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appears ballads beauty better born bring called cause century Chaucer Court dead death delight desire doth English eyes face fair fall fear feeling follow fortune French give gold grace hand hath head heart heaven herte hire hold honour hope Italy king lady language leave light lines live look Lord lovers master mind nature never night nought passed passion play poem poet poetical poetry Queen quod rest rich Robin Hood sche seems seen sense sight sing song sonnets soon story sweet tell thair thee ther thing thou thought true turn unto Venus verse virtue whan wolde write written
Page xlii - Guid faith, he mauna fa' that! For a' that, and a' that, Their dignities, and a' that; The pith o' sense, and pride o' worth, Are higher ranks than a' that. Then let us pray that come it may, As come it will, for a' that, That sense and worth o'er a' the earth, May bear the gree, and a' that. For a
Page 453 - Full many a glorious morning have I seen Flatter the mountain-tops with sovereign eye, Kissing with golden face the meadows green, Gilding pale streams with heavenly alchemy; Anon permit the basest clouds to ride With ugly rack on his celestial face, And from the forlorn world his visage hide, Stealing unseen to west with this disgrace.
Page 460 - O, for my sake do you with Fortune chide, The guilty goddess of my harmful deeds, That did not better for my life provide, Than public means, which public manners breeds. Thence comes it that my name receives a brand, And almost thence my nature is subdued To what it works in, like the dyer's hand...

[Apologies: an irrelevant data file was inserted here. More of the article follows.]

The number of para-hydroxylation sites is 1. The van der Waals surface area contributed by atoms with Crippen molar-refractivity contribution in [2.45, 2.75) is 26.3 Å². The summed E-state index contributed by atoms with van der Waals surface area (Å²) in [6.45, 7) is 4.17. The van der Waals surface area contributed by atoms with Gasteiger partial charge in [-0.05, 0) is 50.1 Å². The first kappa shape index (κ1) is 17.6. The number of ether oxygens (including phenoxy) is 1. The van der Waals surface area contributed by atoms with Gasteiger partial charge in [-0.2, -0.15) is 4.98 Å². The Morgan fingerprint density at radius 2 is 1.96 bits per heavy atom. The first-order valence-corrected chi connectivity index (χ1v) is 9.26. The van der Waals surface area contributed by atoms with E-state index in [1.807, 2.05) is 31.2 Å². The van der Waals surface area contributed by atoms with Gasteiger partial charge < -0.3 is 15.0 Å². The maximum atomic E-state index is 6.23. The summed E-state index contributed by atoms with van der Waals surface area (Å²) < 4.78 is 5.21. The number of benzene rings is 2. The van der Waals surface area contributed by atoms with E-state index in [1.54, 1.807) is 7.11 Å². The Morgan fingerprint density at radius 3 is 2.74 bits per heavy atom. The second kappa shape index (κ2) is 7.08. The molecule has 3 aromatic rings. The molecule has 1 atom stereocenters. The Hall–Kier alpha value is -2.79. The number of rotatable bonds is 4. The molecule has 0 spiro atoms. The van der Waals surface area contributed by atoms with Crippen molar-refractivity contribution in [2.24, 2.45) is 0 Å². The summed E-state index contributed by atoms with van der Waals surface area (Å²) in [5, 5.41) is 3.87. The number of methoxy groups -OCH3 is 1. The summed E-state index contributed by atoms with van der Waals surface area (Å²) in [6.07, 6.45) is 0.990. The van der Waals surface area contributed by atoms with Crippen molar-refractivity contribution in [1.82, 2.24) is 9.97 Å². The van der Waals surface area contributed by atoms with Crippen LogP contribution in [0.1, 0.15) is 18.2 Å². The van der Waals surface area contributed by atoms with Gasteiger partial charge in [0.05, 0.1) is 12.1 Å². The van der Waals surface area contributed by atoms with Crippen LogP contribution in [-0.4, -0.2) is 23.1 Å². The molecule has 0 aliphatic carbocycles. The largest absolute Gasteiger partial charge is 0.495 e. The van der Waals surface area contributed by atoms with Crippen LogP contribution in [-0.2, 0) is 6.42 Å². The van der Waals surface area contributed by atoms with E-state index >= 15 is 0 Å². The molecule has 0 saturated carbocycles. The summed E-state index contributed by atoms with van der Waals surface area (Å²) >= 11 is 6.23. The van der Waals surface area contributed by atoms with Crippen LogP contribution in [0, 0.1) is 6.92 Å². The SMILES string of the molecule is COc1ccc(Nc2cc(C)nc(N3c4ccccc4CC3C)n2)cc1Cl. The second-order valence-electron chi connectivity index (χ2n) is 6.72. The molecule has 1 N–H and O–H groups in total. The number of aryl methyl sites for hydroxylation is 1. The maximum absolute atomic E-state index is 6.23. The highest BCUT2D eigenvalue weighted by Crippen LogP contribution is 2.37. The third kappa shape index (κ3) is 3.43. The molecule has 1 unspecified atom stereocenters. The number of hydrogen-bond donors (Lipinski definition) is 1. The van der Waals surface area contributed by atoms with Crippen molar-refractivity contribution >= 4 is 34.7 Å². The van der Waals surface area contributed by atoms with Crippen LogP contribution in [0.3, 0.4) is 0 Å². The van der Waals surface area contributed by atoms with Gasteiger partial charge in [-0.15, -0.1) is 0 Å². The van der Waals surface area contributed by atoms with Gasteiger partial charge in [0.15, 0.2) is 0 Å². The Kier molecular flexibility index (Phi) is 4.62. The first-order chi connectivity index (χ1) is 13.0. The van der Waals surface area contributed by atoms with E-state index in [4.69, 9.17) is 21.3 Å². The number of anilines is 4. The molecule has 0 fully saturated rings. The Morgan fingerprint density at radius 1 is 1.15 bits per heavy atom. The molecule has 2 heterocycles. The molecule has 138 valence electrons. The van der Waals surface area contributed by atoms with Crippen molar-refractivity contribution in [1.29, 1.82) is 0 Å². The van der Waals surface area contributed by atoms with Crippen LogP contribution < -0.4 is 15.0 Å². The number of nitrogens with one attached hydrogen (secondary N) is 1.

Page 351 - With how sad steps, O Moon, thou climb'st the skies ; How silently ; and with how wan a face ! What ! may it be, that even in heavenly place That busy Archer his sharp arrows tries...
Page xliii - Tho' they may gang a kennin wrang, To step aside is human : One point must still be greatly dark, The moving Why they do it ; And just as lamely can ye mark, How far perhaps they rue it. Who made the heart, 'tis He alone Decidedly can try us, He knows each chord its various tone, Each spring its various bias : Then at the balance let's be mute, We never can adjust it ; What's done we partly may compute, But know not what's resisted.
Page 464 - Come away, come away, death, And in sad cypress let me be laid ; Fly away, fly away, breath ; I am slain by a fair cruel maid. My shroud of white, stuck all with yew, O, prepare it ! My part of death, no one so true Did share it. Not a flower, not a flower sweet, On my black coffin let there be strown...
Page 454 - O, how much more doth beauty beauteous seem By that sweet ornament which truth doth give! The rose looks fair, but fairer we it deem For that sweet odour which doth in it live.
Page 492 - GIVE me my scallop-shell of quiet, My staff of faith to walk upon, My scrip of joy, immortal diet, My bottle of salvation, My gown of glory, hope's true gage; And thus I'll take my pilgrimage.
Page 460 - tis true, I have gone here and there, And made myself a motley to the view,! Gored mine own thoughts,§ sold cheap what is most dear, Made old offences of affections new. Most true it is, that I have look'd on truth Askance and strangely...
Page 454 - So am I as the rich, whose blessed key Can bring him to his sweet up-locked treasure, The which he will not every hour survey, For blunting the fine point of seldom pleasure. Therefore are feasts so solemn and so rare, Since seldom coming, in the long year set, Like stones of worth they thinly placed are, Or captain* jewels in the carcanet.